How ajax works – a simple tutorial


Note: this post isn’t about the cleaning brand.

Whether you’re new to web development or not, no doubt you’ve heard of ajax somewhere on the web.  Often considered tricky or fiddly to implement, libraries like jQuery have made it not only accessible, but straightforward to use.

In this article I want to explain in the simplest terms the general concept of ajax and how it works in order to give you a good overall image of what is happening behind the scenes in pages that use the now seemingly ubiquitous concept.   Whilst a lot more does happen behind the scenes than I discuss here, I think the basics should be enough to begin with.

So, what is ajax exactly?   Ajax stands for Asynchronous Javascript And Xml, which nowadays I suppose is a bit of a misleading term, but the concepts are still sound.  It describes the fact that a request can be made via javascript code to another server asynchronously (ie, without any perceivable hangup in the browser) and the browser can deal with the returned data and even update the page you are looking at in real time without having to refresh.  That’s my simplified take on it, anyway.

AJAX these days is pretty much everywhere, from Google Maps to Twitter, and basically describes any action that does something with data that isn’t on the page you’re currently looking at.  Dynamically and without having to click the refresh button, new content can be added to the page and databases can be updated.  It’s one of the steps towards making web applications behave more like native desktop apps and is one of the technologies that makes applications like (for example) Google Spreadsheets work.

How does it work then?  Let’s start with webpages in general.  When you visit a URL, the following happens (at the simplest level):-

  1. Your browser sends a request to a url and awaits a response.
  2. The receiving server processes the request and sends back some content (likely html).
  3. This data/content is then received, parsed, processed and rendered on screen in the browser.

You don’t really see any of this happening, you just press enter, or click a link, and a few seconds later, you see some content on the page.  Next time you click a link imagine what is happening (at some speed, I must add) behind the scenes.  Fascinating stuff, isn’t it?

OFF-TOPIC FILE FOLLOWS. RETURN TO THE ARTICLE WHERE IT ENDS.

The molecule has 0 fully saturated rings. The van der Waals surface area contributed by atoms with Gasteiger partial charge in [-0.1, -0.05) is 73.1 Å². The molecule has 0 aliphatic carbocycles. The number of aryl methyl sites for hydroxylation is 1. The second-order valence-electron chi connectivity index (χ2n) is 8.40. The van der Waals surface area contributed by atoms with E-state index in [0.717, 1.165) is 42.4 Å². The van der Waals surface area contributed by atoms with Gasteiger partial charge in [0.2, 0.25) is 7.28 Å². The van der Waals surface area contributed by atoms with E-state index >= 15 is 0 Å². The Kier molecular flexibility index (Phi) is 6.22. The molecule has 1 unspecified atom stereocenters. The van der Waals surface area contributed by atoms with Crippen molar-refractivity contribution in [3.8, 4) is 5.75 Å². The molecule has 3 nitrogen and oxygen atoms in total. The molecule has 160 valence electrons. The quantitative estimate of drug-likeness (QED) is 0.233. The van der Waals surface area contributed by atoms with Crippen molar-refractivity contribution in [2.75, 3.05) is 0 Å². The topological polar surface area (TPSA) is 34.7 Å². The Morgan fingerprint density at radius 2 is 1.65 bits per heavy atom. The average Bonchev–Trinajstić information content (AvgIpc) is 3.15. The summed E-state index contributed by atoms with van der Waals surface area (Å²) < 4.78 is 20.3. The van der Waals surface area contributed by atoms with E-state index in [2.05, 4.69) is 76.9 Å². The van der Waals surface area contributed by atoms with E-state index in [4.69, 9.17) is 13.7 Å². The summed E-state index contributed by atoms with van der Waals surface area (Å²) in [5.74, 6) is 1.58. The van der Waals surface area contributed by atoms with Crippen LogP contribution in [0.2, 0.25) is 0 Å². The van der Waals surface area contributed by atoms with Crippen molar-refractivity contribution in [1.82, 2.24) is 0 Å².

So.  On to ajax.  How does that work?

You probably won’t be surprised to hear that more or less the same thing happens, only in the background and without any movement away from the page you’re looking at.  Lets say you’re looking at a page with a button on that, when clicked, pulls the latest weather report from another site (such as  the BBC) and displays it on your page.

Here’s what happens (again, oversimplified):-

  1. You press the button
  2. Some javascript code reacts to the pushed button by sending a request to a url, after which it awaits a response.  You can still continue to use/view the page whilst this happens.
  3. The receiving server processes the request and sends back its response to the function that called it.  Again, this can be html, but could also be text, xml or another data format (such as JSON).
  4. The function that was called by the button press listens out for a successful response in answer to the request it made.  Once it has received this, it receives the data that has been sent back and does something with it.  In our example, it is some weather data.  If the response is an error, it can be programmed to react accordingly.
  5. Another part of the same function, or another one, processes the received data and dynamically displays something on the active webpage.  If an error occurred at some point, the function could display an error message in the same way.

Amazing stuff, isn’t it?  The general technology of ajax is driving much of the web today, from live updates on twitter to google maps.  Getting your head around the concepts of what is happening is the first step in being able to use it yourself.

Now you know the basics, the next thing is to learn how to use it.  As mentioned earlier in the article, there are a lot of pre-built javascript libraries that can abstract and simplify a lot of the complex code and make it easier to use and process the returned data.  jQuery is a great example and provides some extremely straightforward ways of dealing with ajax, especially if you are designing for browsers that might deal with ajax in subtly different ways.

In a future article I’d like to post more about ajax, including a couple of tutorials on how to implement it in your pages.  Until then, why not do a little research yourself on the web?

Comments and questions are, as always, very welcome.

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